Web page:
Actor Amitabh Bachchan has listed the piping hot gulab jamuns made at our shop as one of his seven favourite things. Many other Chembur residents agree with him.
My father, Jhamamlal Lulla set up Jhama sweets as a tiny stall in Chembur camp, which housed refugees immediately after independence.
From selling traditional Sindhi sweets such as sev barfi initially to serving a variety of 150 assorted sweets today, we have grown to become a large enterprise with seven branches set up across the city.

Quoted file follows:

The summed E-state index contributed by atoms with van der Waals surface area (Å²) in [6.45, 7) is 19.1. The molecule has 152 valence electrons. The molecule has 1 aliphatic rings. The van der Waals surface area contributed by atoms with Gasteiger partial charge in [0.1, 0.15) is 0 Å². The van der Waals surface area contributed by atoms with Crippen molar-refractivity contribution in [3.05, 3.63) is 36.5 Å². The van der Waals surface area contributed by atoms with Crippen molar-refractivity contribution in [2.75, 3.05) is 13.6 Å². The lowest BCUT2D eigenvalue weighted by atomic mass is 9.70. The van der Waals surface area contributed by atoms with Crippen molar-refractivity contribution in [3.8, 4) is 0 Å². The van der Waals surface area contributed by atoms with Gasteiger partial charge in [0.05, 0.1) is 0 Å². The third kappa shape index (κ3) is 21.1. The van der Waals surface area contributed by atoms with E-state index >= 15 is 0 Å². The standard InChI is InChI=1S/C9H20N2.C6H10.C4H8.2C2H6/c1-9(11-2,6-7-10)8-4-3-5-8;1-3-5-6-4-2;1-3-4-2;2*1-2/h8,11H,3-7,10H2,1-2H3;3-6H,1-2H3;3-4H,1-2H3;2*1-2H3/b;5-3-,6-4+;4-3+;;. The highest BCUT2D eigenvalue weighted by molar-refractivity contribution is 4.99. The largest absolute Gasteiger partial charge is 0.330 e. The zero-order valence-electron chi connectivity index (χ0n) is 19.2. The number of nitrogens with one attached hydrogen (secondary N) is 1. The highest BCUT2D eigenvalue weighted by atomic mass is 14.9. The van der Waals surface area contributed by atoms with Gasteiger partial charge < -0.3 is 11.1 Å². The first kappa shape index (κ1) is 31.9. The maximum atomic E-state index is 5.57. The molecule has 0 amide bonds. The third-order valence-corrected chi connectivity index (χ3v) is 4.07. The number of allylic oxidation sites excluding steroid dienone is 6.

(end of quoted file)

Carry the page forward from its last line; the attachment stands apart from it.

Even though the western suburbs are brimming with local sweet shops, we have tapped the markets in Navi Mumbai. Some customers even drive down from the western suburbs to pack a few boxes of our mithais. We are planning to set up our own factory and even tap the international market.
In a larger sense, the purchasing power of people in Chembur has increased significantly. People are open to experimenting and trying out new varieties of food.
We have Maharashtrians devouring traditional Sindhi sweets and south Indians enjoying Bengali mithais with equal fervour. This was not the case in the suburb a few decades ago.
Lulla is the proprietor of Jhama Sweets